Tribune Publishing upped the ante Monday in its attempt to stymie a takeover by Gannett.

The company disclosed that its board has adopted a "limited duration Shareholder Rights Plan." Under the plan, Tribune's shareholders can double their holdings in the event that another party — in this case Gannett — acquires more than 20 percent of the company.

In common corporate parlance, that's a "poison pill."

The idea was hatched by a prominent New York attorney, Martin Lipton, and a way to essentially protect corporate insiders from shareholder activism.

"It’s like a ticking time bomb that will detonate if a potential buyer for the company gets too close, destroying the entire company’s capital structure," said Nell Minow, a Washington-based corporate governance expert. "They are not intended to ever actually be used; they are there to scare someone away."

For sure, as she noted, the ploy is not always cynical and dubious. It can be utilized to give a corporate board breathing room to ensure it generates the highest bid for the company.

But there are different types, and the likes of Minow tend to prefer only what's known as a "chewable pill" — namely one that is redeemed by a shareholder vote to assure management doesn't use it simply to protect itself from buyers who might well do better for shareholder.

And to say it is "temporary," as Tribune does in its Monday announcement, doesn't necessarily mean much since a company could always adopt the same gambit anytime it desires. Netflix, for example, recently resorted to a "poison pill" to fend off investor Carl Icahn, but it could exercise that option if another corporate raider came calling.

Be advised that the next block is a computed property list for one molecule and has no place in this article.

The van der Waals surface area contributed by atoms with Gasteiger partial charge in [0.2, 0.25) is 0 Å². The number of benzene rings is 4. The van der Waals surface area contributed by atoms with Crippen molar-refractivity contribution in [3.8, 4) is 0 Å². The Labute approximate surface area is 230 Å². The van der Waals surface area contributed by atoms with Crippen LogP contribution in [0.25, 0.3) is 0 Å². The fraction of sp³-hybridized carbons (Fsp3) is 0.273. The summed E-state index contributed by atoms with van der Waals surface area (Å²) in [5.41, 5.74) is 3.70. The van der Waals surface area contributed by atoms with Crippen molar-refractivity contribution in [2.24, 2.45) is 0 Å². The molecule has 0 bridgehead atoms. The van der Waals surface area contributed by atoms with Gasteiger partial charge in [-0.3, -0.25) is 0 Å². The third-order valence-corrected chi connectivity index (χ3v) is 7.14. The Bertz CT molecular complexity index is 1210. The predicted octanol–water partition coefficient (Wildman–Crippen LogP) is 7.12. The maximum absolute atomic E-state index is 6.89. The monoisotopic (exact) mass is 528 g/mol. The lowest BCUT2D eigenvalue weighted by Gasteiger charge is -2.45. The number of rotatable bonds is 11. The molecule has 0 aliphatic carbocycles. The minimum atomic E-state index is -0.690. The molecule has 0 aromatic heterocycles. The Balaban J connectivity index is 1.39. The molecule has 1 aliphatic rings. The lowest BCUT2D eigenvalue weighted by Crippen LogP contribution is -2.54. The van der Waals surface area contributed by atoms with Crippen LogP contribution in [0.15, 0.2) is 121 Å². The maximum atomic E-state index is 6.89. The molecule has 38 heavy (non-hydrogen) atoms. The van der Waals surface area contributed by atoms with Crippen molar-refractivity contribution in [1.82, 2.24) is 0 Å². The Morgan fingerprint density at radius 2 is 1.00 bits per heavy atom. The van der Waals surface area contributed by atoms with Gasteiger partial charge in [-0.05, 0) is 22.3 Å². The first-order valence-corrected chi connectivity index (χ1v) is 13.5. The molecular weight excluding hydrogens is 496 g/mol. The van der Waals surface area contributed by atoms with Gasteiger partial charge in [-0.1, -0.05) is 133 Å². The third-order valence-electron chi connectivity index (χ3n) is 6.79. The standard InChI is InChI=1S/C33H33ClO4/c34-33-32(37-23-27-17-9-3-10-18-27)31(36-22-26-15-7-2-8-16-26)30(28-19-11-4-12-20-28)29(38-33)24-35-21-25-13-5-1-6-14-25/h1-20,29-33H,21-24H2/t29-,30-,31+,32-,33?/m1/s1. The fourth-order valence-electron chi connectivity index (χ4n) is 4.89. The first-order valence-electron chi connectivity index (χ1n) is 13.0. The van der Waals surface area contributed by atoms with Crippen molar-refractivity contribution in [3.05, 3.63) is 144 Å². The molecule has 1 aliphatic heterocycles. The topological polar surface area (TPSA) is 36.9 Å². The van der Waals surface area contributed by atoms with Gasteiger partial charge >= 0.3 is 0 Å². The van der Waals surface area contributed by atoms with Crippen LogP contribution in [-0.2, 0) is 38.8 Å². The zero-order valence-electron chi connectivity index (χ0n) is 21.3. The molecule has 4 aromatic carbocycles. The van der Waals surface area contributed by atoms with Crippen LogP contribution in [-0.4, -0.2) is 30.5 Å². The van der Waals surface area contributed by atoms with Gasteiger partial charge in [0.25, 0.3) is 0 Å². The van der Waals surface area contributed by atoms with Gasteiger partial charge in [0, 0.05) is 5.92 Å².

Gannett responded unfavorably to Tribune's proposal Monday morning, calling it "another roadblock to prevent its stockholders from realizing compelling, immediate and certain cash value for their investment."

The decision to implement a poison pill is yet another demonstration that Tribune’s Board and management team are not listening to its stockholders. Gannett continues to believe in the strength of its $12.25 per share all-cash proposal and its ability to advance Tribune’s publications and journalism as part of Gannett’s USA TODAY Network.

Today's maneuver is the latest in a battle that began late last month, when Gannett went public with an $815 million bid to buy the publisher of the Chicago Tribune, the Los Angeles Times and nine other major dailies.

Early talks were fractious, with Gannett and Tribune exchanging heated words in public before the Chicago-based publisher rejected the offer.

Since then, Tribune's No. 2 shareholder, Oaktree capital, urged the company to negotiate with Gannett, but primary shareholder Michael Ferro has been publicly committed to embark upon his own moneymaking strategy. It includes a "content monetization engine" and remaking the Los Angeles Times into a global chronicle of entertainment.